I hope no one's been waiting for my replies.  I've been busy for the past few days.

To Jim Twiggs: I humbly apologize for forgetting to tell you that I read Dupee's essay and mostly agreed with it.  I hope you'll say you cut and pasted that excerpt instead of typing it.

So as Stan says, we may be moving toward a consensus.  Though a consensus on whether the poem is intentionally bad makes sense, and a consensus on whether it's good doesn't, in my opinion, as that's a matter of taste.

I agree with you and Kinbote (an enjoyable thing to say) that "oozy" is by no means self-praise.  And I agree with you that Shade is not the novel's bedrock of morality or reliability.  On which subject, what is the business about the lake he can't see any more?

One place I disagree with Dupee is that he calls Shade "rustic", and others here have agreed.  Yes, Shade grew up and still lives in a country house, but I don't see what's so rustic about the poem.  Certainly not the language.  I admit, though, that I haven't known many country people, and the rather rural area where I live now (northern New Mexico) has important differences from Appalachia.  If the idea is that his interest in nature is rustic, I find it suburban, like mine.  Country people I've known have been interested in nature from the angles of hunting, fishing, gathering, logging, and protecting their farms against pests, as well as in its more spectacular manifestations, but not in scientific names or in dingy butterflies.  My idea of a rustic American poet is James Dickey, not Robert Frost.  Maybe those who know the real Appalachia better than I do can comment.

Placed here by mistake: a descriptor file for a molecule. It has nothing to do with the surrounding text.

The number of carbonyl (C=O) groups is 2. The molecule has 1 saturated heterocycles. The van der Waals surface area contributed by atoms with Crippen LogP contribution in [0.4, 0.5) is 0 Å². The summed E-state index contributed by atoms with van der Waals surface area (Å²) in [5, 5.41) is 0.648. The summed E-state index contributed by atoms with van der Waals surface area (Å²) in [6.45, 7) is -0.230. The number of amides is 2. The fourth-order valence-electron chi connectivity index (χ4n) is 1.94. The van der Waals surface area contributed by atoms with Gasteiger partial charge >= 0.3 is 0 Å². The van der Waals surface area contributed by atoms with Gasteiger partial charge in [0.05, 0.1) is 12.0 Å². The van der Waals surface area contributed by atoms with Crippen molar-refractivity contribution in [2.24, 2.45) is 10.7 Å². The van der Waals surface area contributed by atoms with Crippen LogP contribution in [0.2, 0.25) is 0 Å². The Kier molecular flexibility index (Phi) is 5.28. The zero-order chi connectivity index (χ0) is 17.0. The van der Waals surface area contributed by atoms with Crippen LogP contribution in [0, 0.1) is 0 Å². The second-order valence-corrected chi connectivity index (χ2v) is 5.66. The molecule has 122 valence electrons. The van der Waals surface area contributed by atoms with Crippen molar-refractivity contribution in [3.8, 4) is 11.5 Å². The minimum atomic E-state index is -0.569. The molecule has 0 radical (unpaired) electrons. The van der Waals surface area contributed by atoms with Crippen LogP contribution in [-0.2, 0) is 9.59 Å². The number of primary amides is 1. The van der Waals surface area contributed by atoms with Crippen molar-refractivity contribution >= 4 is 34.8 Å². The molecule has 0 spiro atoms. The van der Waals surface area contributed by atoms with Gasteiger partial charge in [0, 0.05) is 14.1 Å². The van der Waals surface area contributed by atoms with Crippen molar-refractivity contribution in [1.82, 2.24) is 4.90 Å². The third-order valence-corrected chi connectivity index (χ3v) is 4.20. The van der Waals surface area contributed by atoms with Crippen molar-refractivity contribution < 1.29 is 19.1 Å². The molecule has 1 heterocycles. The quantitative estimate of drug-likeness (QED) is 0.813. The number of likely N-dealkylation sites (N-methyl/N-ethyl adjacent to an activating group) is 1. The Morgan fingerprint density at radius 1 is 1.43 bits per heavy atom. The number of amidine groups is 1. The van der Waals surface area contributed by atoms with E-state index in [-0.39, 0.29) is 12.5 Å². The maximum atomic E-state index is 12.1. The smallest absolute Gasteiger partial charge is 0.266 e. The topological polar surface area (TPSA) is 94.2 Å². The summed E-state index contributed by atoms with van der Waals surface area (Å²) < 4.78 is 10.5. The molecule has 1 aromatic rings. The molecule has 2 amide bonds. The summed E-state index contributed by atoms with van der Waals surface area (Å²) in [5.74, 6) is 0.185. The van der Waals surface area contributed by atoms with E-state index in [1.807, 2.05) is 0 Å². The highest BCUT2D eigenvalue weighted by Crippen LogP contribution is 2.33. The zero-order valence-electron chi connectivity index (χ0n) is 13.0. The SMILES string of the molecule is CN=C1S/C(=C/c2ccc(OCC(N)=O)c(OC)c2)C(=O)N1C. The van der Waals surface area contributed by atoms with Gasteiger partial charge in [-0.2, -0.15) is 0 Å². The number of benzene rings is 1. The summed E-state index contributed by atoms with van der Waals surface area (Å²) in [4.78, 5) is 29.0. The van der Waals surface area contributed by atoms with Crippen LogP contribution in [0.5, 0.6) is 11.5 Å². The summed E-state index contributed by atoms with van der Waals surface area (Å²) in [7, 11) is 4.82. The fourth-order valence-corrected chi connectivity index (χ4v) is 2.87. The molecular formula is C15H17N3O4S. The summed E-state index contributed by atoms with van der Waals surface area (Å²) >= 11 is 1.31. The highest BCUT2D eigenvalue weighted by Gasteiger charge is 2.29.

To Jansy Mello: Indeed Nabokov was never explicit on the subject that he knew more about than he could say.  But if you put together /Pale Fire/ and all the other works you meant when you said "not exclusive to Pale Fire", I don't think you'll find much in the way of contradiction--which could not be said about most philosophies of the supernatural someone might believe.  No doubt others know more about this, and maybe there is a strong case that Nabokov had certain beliefs by this point.

To Matt Roth: Yes, that's the distinction I should have made.  When Nabokov parodies bad writing, it's still brilliant writing that we read without laughing at the ineptitude of the prose, though we may laugh at the character's other ineptitudes.

What might "Pale Fire" parody?  In my opinion, some of the punning, witty poets who were on the ascendant at the time: Richard Wilbur, James Merrill, Anthony Hecht.  But Brian Boyd has mentioned that Nabokov praised Wilbur, though not the others.  He has also mentioned that Helen Vendler thinks highly of "Pale Fire", and she greatly admired Merrill.  So it could also simply be a similarity of some methods.

Gary Lipon and R. S. Gwynn discussed whether "Pale Fire" would have made sense published on its own.  My opinion is that readers wouldn't have understood everything (though a Webster's Second would have helped a lot), but the poem is no more cryptic than a great deal of poetry that was published without notes, starting with Eliot.  And the publisher could have set it up somehow.  "This remarkable poem comes to us from the author of /Lolita/.  We understand it will form part of a new novel in which the fictional poet is killed before he can finish this poem, leaving perhaps only the last line unwritten."  Or we can imagine it published without notes in Shade's world, where there is a Wordsmith College in New Wye and poetry readers would have seen Shade's obituary.

Jerry Friedman,
hoping he didn't forget as much this time
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